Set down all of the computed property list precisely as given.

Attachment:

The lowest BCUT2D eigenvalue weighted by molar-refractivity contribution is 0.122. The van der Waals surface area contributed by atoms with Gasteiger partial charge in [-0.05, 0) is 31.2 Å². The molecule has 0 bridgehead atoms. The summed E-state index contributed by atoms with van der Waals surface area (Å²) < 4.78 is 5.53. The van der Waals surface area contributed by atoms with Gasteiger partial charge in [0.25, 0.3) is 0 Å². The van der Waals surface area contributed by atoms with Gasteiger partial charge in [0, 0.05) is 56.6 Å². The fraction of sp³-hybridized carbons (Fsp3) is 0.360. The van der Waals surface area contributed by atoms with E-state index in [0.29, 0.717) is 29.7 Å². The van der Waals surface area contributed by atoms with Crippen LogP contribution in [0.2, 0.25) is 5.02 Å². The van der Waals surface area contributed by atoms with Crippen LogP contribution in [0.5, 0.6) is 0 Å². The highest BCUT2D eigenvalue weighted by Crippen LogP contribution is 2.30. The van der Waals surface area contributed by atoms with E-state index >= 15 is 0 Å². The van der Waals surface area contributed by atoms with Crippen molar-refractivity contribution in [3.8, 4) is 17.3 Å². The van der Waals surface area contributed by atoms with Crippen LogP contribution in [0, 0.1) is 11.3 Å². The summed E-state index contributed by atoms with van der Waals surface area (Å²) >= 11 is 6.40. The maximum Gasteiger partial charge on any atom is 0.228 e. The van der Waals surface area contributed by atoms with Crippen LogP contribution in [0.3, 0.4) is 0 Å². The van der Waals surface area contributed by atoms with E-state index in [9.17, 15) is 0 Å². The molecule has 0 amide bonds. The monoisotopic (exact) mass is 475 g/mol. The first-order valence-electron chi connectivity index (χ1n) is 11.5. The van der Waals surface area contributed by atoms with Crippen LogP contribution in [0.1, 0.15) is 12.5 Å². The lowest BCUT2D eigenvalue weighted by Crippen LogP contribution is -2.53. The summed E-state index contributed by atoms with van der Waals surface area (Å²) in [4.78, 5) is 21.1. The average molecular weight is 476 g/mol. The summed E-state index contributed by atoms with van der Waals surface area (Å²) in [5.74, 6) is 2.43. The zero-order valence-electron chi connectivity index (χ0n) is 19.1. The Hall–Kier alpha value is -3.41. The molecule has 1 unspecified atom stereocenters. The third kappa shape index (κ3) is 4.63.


The lowest BCUT2D eigenvalue weighted by molar-refractivity contribution is 0.122. The van der Waals surface area contributed by atoms with Gasteiger partial charge in [-0.05, 0) is 31.2 Å². The molecule has 0 bridgehead atoms. The summed E-state index contributed by atoms with van der Waals surface area (Å²) < 4.78 is 5.53. The van der Waals surface area contributed by atoms with Gasteiger partial charge in [0.25, 0.3) is 0 Å². The van der Waals surface area contributed by atoms with Gasteiger partial charge in [0, 0.05) is 56.6 Å². The fraction of sp³-hybridized carbons (Fsp3) is 0.360. The van der Waals surface area contributed by atoms with E-state index in [0.29, 0.717) is 29.7 Å². The van der Waals surface area contributed by atoms with Crippen LogP contribution in [0.2, 0.25) is 5.02 Å². The van der Waals surface area contributed by atoms with Crippen LogP contribution in [0.5, 0.6) is 0 Å². The highest BCUT2D eigenvalue weighted by Crippen LogP contribution is 2.30. The van der Waals surface area contributed by atoms with E-state index >= 15 is 0 Å². The van der Waals surface area contributed by atoms with Crippen molar-refractivity contribution in [3.8, 4) is 17.3 Å². The van der Waals surface area contributed by atoms with Crippen LogP contribution in [0, 0.1) is 11.3 Å². The summed E-state index contributed by atoms with van der Waals surface area (Å²) >= 11 is 6.40. The maximum Gasteiger partial charge on any atom is 0.228 e. The van der Waals surface area contributed by atoms with Crippen LogP contribution in [0.3, 0.4) is 0 Å². The van der Waals surface area contributed by atoms with E-state index in [9.17, 15) is 0 Å². The molecule has 0 amide bonds. The monoisotopic (exact) mass is 475 g/mol. The first-order valence-electron chi connectivity index (χ1n) is 11.5. The van der Waals surface area contributed by atoms with Crippen LogP contribution in [0.1, 0.15) is 12.5 Å². The lowest BCUT2D eigenvalue weighted by Crippen LogP contribution is -2.53. The summed E-state index contributed by atoms with van der Waals surface area (Å²) in [4.78, 5) is 21.1. The average molecular weight is 476 g/mol. The summed E-state index contributed by atoms with van der Waals surface area (Å²) in [5.74, 6) is 2.43. The zero-order valence-electron chi connectivity index (χ0n) is 19.1. The Hall–Kier alpha value is -3.41. The molecule has 1 unspecified atom stereocenters. The third kappa shape index (κ3) is 4.63.